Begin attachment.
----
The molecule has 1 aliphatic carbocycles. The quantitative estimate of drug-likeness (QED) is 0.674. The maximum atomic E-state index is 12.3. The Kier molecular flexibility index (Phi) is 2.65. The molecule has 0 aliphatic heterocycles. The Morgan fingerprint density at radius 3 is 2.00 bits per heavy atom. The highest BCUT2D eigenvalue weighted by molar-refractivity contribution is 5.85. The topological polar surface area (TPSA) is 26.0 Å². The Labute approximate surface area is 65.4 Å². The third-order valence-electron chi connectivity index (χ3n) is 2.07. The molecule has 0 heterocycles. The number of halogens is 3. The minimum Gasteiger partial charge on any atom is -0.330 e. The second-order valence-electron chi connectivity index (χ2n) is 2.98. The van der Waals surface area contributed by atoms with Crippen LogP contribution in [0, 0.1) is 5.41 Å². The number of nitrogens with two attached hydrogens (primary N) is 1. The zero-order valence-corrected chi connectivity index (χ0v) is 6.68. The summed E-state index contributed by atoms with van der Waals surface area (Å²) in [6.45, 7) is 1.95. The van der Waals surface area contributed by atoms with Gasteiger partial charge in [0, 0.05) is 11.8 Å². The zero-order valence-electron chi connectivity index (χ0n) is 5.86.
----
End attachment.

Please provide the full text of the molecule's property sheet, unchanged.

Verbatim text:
The molecule has 1 aliphatic carbocycles. The quantitative estimate of drug-likeness (QED) is 0.674. The maximum atomic E-state index is 12.3. The Kier molecular flexibility index (Phi) is 2.65. The molecule has 0 aliphatic heterocycles. The Morgan fingerprint density at radius 3 is 2.00 bits per heavy atom. The highest BCUT2D eigenvalue weighted by molar-refractivity contribution is 5.85. The topological polar surface area (TPSA) is 26.0 Å². The Labute approximate surface area is 65.4 Å². The third-order valence-electron chi connectivity index (χ3n) is 2.07. The molecule has 0 heterocycles. The number of halogens is 3. The minimum Gasteiger partial charge on any atom is -0.330 e. The second-order valence-electron chi connectivity index (χ2n) is 2.98. The van der Waals surface area contributed by atoms with Crippen LogP contribution in [0, 0.1) is 5.41 Å². The number of nitrogens with two attached hydrogens (primary N) is 1. The zero-order valence-corrected chi connectivity index (χ0v) is 6.68. The summed E-state index contributed by atoms with van der Waals surface area (Å²) in [6.45, 7) is 1.95. The van der Waals surface area contributed by atoms with Gasteiger partial charge in [0, 0.05) is 11.8 Å². The zero-order valence-electron chi connectivity index (χ0n) is 5.86.